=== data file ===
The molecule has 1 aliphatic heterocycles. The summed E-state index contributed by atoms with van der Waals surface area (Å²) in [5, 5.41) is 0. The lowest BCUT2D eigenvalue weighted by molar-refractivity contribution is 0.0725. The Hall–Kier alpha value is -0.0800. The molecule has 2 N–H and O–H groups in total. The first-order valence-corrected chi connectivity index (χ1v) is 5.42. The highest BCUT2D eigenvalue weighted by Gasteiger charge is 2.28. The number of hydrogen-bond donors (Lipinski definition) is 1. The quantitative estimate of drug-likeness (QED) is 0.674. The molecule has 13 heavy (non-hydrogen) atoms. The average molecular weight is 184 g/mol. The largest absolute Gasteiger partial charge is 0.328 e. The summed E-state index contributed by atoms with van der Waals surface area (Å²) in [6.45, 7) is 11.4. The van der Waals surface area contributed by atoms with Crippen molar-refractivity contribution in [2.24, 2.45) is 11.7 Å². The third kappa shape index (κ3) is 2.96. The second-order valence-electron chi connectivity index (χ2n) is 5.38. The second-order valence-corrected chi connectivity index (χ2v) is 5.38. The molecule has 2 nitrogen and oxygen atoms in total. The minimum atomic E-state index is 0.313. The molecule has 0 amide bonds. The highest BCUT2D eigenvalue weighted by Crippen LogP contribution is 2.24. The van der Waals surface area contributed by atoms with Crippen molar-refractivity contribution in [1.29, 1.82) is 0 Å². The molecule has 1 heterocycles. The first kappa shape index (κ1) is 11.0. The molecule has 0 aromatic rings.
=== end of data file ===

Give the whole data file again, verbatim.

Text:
The molecule has 1 aliphatic heterocycles. The summed E-state index contributed by atoms with van der Waals surface area (Å²) in [5, 5.41) is 0. The lowest BCUT2D eigenvalue weighted by molar-refractivity contribution is 0.0725. The Hall–Kier alpha value is -0.0800. The molecule has 2 N–H and O–H groups in total. The first-order valence-corrected chi connectivity index (χ1v) is 5.42. The highest BCUT2D eigenvalue weighted by Gasteiger charge is 2.28. The number of hydrogen-bond donors (Lipinski definition) is 1. The quantitative estimate of drug-likeness (QED) is 0.674. The molecule has 13 heavy (non-hydrogen) atoms. The average molecular weight is 184 g/mol. The largest absolute Gasteiger partial charge is 0.328 e. The summed E-state index contributed by atoms with van der Waals surface area (Å²) in [6.45, 7) is 11.4. The van der Waals surface area contributed by atoms with Crippen molar-refractivity contribution in [2.24, 2.45) is 11.7 Å². The third kappa shape index (κ3) is 2.96. The second-order valence-electron chi connectivity index (χ2n) is 5.38. The second-order valence-corrected chi connectivity index (χ2v) is 5.38. The molecule has 2 nitrogen and oxygen atoms in total. The minimum atomic E-state index is 0.313. The molecule has 0 amide bonds. The highest BCUT2D eigenvalue weighted by Crippen LogP contribution is 2.24. The van der Waals surface area contributed by atoms with Crippen molar-refractivity contribution in [1.29, 1.82) is 0 Å². The molecule has 1 heterocycles. The first kappa shape index (κ1) is 11.0. The molecule has 0 aromatic rings.